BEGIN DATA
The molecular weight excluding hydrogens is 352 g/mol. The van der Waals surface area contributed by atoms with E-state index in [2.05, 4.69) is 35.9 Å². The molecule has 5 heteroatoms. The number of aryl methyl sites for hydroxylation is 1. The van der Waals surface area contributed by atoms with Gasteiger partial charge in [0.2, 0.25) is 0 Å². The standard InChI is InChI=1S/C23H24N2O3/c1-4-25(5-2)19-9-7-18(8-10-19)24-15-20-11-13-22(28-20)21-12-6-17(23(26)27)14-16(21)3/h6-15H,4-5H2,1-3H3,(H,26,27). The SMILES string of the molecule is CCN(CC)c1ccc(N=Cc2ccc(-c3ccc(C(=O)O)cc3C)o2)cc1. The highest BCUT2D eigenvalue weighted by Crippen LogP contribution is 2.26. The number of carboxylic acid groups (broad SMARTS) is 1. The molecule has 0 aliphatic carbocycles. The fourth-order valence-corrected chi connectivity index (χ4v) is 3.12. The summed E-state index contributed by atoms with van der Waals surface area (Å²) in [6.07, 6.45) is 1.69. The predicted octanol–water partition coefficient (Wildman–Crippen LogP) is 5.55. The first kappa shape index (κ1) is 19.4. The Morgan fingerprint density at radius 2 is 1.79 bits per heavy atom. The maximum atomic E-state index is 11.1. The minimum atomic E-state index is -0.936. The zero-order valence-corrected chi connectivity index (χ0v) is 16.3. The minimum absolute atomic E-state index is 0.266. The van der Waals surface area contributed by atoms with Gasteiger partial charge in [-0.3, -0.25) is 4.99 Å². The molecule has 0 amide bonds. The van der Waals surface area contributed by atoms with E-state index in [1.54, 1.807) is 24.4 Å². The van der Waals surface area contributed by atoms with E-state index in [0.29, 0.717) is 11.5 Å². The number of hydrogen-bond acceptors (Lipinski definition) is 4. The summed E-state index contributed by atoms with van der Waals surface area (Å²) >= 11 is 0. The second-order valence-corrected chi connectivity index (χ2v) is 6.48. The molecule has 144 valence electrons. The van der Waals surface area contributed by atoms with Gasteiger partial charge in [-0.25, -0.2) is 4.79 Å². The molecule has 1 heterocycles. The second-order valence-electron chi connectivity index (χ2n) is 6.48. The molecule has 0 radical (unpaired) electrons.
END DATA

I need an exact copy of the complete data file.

The molecular weight excluding hydrogens is 352 g/mol. The van der Waals surface area contributed by atoms with E-state index in [2.05, 4.69) is 35.9 Å². The molecule has 5 heteroatoms. The number of aryl methyl sites for hydroxylation is 1. The van der Waals surface area contributed by atoms with Gasteiger partial charge in [0.2, 0.25) is 0 Å². The standard InChI is InChI=1S/C23H24N2O3/c1-4-25(5-2)19-9-7-18(8-10-19)24-15-20-11-13-22(28-20)21-12-6-17(23(26)27)14-16(21)3/h6-15H,4-5H2,1-3H3,(H,26,27). The SMILES string of the molecule is CCN(CC)c1ccc(N=Cc2ccc(-c3ccc(C(=O)O)cc3C)o2)cc1. The highest BCUT2D eigenvalue weighted by Crippen LogP contribution is 2.26. The number of carboxylic acid groups (broad SMARTS) is 1. The molecule has 0 aliphatic carbocycles. The fourth-order valence-corrected chi connectivity index (χ4v) is 3.12. The summed E-state index contributed by atoms with van der Waals surface area (Å²) in [6.07, 6.45) is 1.69. The predicted octanol–water partition coefficient (Wildman–Crippen LogP) is 5.55. The first kappa shape index (κ1) is 19.4. The Morgan fingerprint density at radius 2 is 1.79 bits per heavy atom. The maximum atomic E-state index is 11.1. The minimum atomic E-state index is -0.936. The zero-order valence-corrected chi connectivity index (χ0v) is 16.3. The minimum absolute atomic E-state index is 0.266. The van der Waals surface area contributed by atoms with Gasteiger partial charge in [-0.3, -0.25) is 4.99 Å². The molecule has 0 amide bonds. The van der Waals surface area contributed by atoms with E-state index in [1.54, 1.807) is 24.4 Å². The van der Waals surface area contributed by atoms with E-state index in [0.29, 0.717) is 11.5 Å². The number of hydrogen-bond acceptors (Lipinski definition) is 4. The summed E-state index contributed by atoms with van der Waals surface area (Å²) >= 11 is 0. The second-order valence-corrected chi connectivity index (χ2v) is 6.48. The molecule has 144 valence electrons. The van der Waals surface area contributed by atoms with Gasteiger partial charge in [-0.25, -0.2) is 4.79 Å². The molecule has 1 heterocycles. The second-order valence-electron chi connectivity index (χ2n) is 6.48. The molecule has 0 radical (unpaired) electrons.